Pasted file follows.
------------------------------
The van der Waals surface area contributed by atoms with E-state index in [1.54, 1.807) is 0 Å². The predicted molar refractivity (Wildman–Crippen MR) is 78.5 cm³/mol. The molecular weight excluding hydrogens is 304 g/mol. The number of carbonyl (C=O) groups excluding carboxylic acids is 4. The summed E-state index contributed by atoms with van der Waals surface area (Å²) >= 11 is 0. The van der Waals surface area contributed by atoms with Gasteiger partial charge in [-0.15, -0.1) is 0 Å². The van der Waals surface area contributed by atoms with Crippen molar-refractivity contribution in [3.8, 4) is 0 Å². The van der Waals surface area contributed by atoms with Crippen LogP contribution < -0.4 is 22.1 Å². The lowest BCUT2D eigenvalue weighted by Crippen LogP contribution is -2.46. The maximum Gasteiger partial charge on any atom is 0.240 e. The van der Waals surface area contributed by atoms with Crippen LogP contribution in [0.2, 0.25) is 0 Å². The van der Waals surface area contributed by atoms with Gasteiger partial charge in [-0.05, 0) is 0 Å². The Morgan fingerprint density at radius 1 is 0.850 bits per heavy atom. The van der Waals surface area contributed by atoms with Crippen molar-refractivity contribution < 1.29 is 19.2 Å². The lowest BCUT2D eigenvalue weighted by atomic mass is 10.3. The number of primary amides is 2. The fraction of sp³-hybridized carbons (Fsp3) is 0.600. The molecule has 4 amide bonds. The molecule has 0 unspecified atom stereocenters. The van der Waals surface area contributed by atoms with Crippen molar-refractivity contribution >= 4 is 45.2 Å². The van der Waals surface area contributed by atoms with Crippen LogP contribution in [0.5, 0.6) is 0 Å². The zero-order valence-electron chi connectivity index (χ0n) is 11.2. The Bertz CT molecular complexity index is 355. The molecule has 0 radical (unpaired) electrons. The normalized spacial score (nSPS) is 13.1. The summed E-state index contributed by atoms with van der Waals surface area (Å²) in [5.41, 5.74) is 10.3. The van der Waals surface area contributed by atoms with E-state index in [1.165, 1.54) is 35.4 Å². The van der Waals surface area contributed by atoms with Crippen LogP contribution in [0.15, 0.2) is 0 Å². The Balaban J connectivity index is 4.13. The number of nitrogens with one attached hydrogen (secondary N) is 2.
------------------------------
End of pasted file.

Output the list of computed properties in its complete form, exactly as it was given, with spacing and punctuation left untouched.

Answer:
The van der Waals surface area contributed by atoms with E-state index in [1.54, 1.807) is 0 Å². The predicted molar refractivity (Wildman–Crippen MR) is 78.5 cm³/mol. The molecular weight excluding hydrogens is 304 g/mol. The number of carbonyl (C=O) groups excluding carboxylic acids is 4. The summed E-state index contributed by atoms with van der Waals surface area (Å²) >= 11 is 0. The van der Waals surface area contributed by atoms with Gasteiger partial charge in [-0.15, -0.1) is 0 Å². The van der Waals surface area contributed by atoms with Crippen molar-refractivity contribution in [3.8, 4) is 0 Å². The van der Waals surface area contributed by atoms with Crippen LogP contribution < -0.4 is 22.1 Å². The lowest BCUT2D eigenvalue weighted by Crippen LogP contribution is -2.46. The maximum Gasteiger partial charge on any atom is 0.240 e. The van der Waals surface area contributed by atoms with Crippen LogP contribution in [0.2, 0.25) is 0 Å². The van der Waals surface area contributed by atoms with Gasteiger partial charge in [-0.05, 0) is 0 Å². The Morgan fingerprint density at radius 1 is 0.850 bits per heavy atom. The van der Waals surface area contributed by atoms with Crippen molar-refractivity contribution < 1.29 is 19.2 Å². The lowest BCUT2D eigenvalue weighted by atomic mass is 10.3. The number of primary amides is 2. The fraction of sp³-hybridized carbons (Fsp3) is 0.600. The molecule has 4 amide bonds. The molecule has 0 unspecified atom stereocenters. The van der Waals surface area contributed by atoms with Crippen molar-refractivity contribution >= 4 is 45.2 Å². The van der Waals surface area contributed by atoms with Crippen LogP contribution in [0.5, 0.6) is 0 Å². The zero-order valence-electron chi connectivity index (χ0n) is 11.2. The Bertz CT molecular complexity index is 355. The molecule has 0 radical (unpaired) electrons. The normalized spacial score (nSPS) is 13.1. The summed E-state index contributed by atoms with van der Waals surface area (Å²) in [5.41, 5.74) is 10.3. The van der Waals surface area contributed by atoms with E-state index in [1.165, 1.54) is 35.4 Å². The van der Waals surface area contributed by atoms with Crippen LogP contribution in [0.15, 0.2) is 0 Å². The Balaban J connectivity index is 4.13. The number of nitrogens with one attached hydrogen (secondary N) is 2.